The use of horses and mules continued long after the automobile had ceased to be a curiosity, and until automotive equipment came into general use, the principal products marketed by the Company were kerosene, axle grease, and harness oil — and certain lubricants. Our sales reports of 1887 give evidence that machinery was beginning to afford a profitable sales outlet at that time, for among the items one finds mention of Capital Cylinder Oil, Magnet Valve Oil, Eldorado Castor Machine Oil, and more than half a dozen engine oils, of which Re nown, Atlantic Red, and Solar Red are the best known. There was, however, even at that early date, some market for gasoline: the Company sold a "deodorized" stove gasoline and a higher-proof product for illuminating purposes. Also, benzine was marketed to cleaners and dyers. But until the motor car was well headed toward coming into its own, the product that bulked largest and was most widely used was kerosene — "water white." With this product (among the well known brands of the day were Pearl Oil, Pratt's Astral and Elaine Oil) the Company pioneered on the Pacific Coast, in Alaska, and in the Hawaiian Islands. Kerosene was virtually synonymous with Standard Oil to a scant population, comparatively speaking, scattered over a vast area notable for its wealth of undeveloped natural resources.
The kerosene lamp has almost become a museum piece; it is a symbol of what used to be. "Kerosene has been electrocuted," someone with a flair for fancy phrasing has observed. Unquestionably the oil-lamp has been displaced by electric lighting, but this famous product of petroleum, which we of the Company have ample reason to regard sentimentally and with affection, is not dead by any means. Strange as it may seem, in the thirty years since 1899 the domestic demand for kerosene in the United States has increased about 163 per cent, while the percapita consumption has gained from 7.751 gallons to 13.086 gallons in 1928. The peak was reached in 1925, when 14.549 gallons per person were used. Those figures are excerpted from the following tabulation, compiled by the Company's Department of Economics:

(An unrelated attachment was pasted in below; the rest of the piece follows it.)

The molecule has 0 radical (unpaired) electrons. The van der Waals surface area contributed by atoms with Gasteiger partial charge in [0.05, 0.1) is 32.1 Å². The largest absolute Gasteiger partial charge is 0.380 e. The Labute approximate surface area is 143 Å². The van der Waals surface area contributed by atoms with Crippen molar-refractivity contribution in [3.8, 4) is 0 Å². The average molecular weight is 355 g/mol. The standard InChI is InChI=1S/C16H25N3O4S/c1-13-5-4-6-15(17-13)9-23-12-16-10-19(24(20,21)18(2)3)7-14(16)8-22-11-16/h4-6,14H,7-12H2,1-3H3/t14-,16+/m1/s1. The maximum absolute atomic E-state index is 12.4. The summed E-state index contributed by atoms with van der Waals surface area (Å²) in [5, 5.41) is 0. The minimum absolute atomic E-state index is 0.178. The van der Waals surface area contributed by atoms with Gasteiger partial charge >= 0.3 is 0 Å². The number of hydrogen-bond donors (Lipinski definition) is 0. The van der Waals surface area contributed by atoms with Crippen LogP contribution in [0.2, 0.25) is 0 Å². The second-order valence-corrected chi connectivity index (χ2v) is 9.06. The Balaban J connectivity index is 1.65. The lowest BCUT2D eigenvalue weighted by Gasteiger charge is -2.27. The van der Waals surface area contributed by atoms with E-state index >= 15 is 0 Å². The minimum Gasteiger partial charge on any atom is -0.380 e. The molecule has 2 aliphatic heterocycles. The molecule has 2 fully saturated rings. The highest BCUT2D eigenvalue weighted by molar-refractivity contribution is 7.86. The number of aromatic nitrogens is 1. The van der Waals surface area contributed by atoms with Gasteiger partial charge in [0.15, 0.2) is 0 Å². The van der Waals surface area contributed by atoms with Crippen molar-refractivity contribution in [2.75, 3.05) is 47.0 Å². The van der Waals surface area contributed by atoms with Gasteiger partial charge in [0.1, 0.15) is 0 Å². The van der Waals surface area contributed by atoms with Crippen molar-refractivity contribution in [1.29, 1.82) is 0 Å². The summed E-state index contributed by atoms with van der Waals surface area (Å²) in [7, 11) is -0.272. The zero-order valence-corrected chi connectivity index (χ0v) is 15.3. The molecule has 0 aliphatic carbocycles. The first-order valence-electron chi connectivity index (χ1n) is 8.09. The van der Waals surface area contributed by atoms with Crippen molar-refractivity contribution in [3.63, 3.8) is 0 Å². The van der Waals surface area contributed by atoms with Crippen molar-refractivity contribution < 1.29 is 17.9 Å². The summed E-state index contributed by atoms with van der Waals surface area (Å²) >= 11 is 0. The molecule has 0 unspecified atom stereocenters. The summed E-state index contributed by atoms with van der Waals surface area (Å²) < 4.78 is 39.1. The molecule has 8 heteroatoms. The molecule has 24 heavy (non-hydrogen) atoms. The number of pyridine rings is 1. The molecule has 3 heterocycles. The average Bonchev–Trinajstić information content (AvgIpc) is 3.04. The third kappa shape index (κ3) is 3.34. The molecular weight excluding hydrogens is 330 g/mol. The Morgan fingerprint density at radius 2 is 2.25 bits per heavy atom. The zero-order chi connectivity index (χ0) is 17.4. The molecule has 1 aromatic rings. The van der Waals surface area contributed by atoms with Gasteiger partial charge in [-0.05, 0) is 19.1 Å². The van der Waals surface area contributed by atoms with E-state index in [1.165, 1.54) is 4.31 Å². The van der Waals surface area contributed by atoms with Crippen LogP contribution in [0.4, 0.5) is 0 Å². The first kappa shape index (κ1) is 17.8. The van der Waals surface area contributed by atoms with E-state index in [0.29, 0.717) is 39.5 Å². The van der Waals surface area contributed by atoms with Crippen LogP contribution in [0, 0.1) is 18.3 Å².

The many new uses for kerosene that have come with the invention of oil-burning devices — and here should be included tractors that use kerosene as fuel-are in part explanatory of these figures. Further explanation may lie in the fact that kerosene continues to factor as an illuminant, even in the larger cities. Who cannot recall having encountered an array of red lanterns, with but a few yards between units, extending for blocks along streets where excavations for sewer or gas lines, underground electric transmissicm systems, or pavement replacements were under way? Such present-day demonstrations of the use of kerosene are always more or less in evidence in big cities and in fast-growing suburban districts.
Those lanterns do not burn for an hour or so after sundown, but all night long. One such job in a week may call for burning hours and volume of light equaling the month's requirements of a fair-sized village, with many farms thrown in, as light was used in the kerosene-lamp days.
Of immeasurably greater significance than the kerosene statistics already cited is the following fact: in 1880 more than 75 per cent of the average refinery yield from crude oil was kerosene, while today kerosene accounts for but 6 per cent. The difference in the percentages directly reflects the progress that has been achieved since those days when kerosene was the most and the best we had to offer; it speaks not only for this Company's progress, but for that of the petroleum industry and of the entire civilized world.
Deduct the 6 per cent of kerosene, and the remaining refinery yield is made up of the many products of petroleum that are inseparable from the functioning of the modern world.